(Received 5 August 2011; accepted 19 October 2011)
Published Online: 2011
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The National Institute of Standards and Technology (NIST) is conducting a multi-year study, with the support of the National Institute of Justice (NIJ) and the NIST Office of Law Enforcement Standards (OLES), to examine the repeatability of fire patterns. The primary objective of the study is assessing the repeatability of fire patterns on gypsum board exposed to a limited range of source fires. The focus of this paper is an overview of the uncertainties of the measurements. The study required the use of a variety of measurements to determine the repeatability of the source fires in terms of heat release rate, temperature, heat flux, and flame height. Replicate source fire experiments were conducted in an oxygen consumption calorimeter in order to examine the repeatability of the fires in terms of the heat release rate. The flame movement and height for each fire were recorded with photographs and videos. The fire pattern experiments were conducted in a three-walled structure with a full floor and partial ceiling constructed from wood framing and lined with painted gypsum board. The source fires were positioned against the rear wall, midway along its length. Replicate experiments were conducted with each fuel. The fire patterns were documented and analyzed for repeatability. The fire pattern height results are then compared to the mean flame height results to examine the level of agreement.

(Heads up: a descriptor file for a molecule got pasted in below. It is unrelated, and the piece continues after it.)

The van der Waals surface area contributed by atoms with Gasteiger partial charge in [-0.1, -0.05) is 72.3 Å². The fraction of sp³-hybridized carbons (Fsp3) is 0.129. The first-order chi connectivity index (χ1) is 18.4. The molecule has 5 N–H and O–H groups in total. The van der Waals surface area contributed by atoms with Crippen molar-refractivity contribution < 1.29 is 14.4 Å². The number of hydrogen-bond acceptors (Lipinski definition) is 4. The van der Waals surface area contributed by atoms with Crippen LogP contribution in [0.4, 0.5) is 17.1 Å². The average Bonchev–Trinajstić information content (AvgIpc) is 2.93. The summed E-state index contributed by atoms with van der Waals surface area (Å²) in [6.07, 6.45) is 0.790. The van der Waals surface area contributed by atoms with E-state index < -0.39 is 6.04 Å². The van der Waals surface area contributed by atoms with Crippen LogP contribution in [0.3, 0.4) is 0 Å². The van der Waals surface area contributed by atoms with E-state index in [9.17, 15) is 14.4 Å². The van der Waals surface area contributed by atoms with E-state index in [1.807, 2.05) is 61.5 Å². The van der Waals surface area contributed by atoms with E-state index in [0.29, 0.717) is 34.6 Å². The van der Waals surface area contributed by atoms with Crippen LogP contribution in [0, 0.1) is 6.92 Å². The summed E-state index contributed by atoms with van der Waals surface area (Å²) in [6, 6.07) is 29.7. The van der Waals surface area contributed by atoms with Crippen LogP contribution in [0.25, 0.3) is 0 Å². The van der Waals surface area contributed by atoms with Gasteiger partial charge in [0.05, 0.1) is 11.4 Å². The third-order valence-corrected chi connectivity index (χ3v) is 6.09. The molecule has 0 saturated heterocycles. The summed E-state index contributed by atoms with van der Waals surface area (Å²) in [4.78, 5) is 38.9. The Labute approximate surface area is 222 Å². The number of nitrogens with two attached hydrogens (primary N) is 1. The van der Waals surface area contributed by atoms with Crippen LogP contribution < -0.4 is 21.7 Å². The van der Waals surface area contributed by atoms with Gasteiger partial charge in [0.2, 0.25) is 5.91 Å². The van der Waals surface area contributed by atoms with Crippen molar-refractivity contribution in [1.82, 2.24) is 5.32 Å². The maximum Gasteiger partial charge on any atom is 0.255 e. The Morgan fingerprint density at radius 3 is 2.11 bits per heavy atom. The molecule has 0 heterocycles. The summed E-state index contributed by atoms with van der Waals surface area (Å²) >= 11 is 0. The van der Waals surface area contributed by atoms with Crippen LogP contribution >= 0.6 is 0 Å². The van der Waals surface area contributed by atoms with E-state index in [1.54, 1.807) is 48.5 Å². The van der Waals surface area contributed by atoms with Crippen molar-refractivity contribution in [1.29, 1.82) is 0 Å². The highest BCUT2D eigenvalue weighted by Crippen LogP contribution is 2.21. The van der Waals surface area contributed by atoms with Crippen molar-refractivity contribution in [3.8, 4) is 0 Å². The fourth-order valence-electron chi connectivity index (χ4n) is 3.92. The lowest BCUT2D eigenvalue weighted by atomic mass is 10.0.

National Institute of Standards and Technology, Gaithersburg, MD
Dept. of Civil and Natural Resources Engineering, Univ. of Canterbury,
Stock #: JTE104261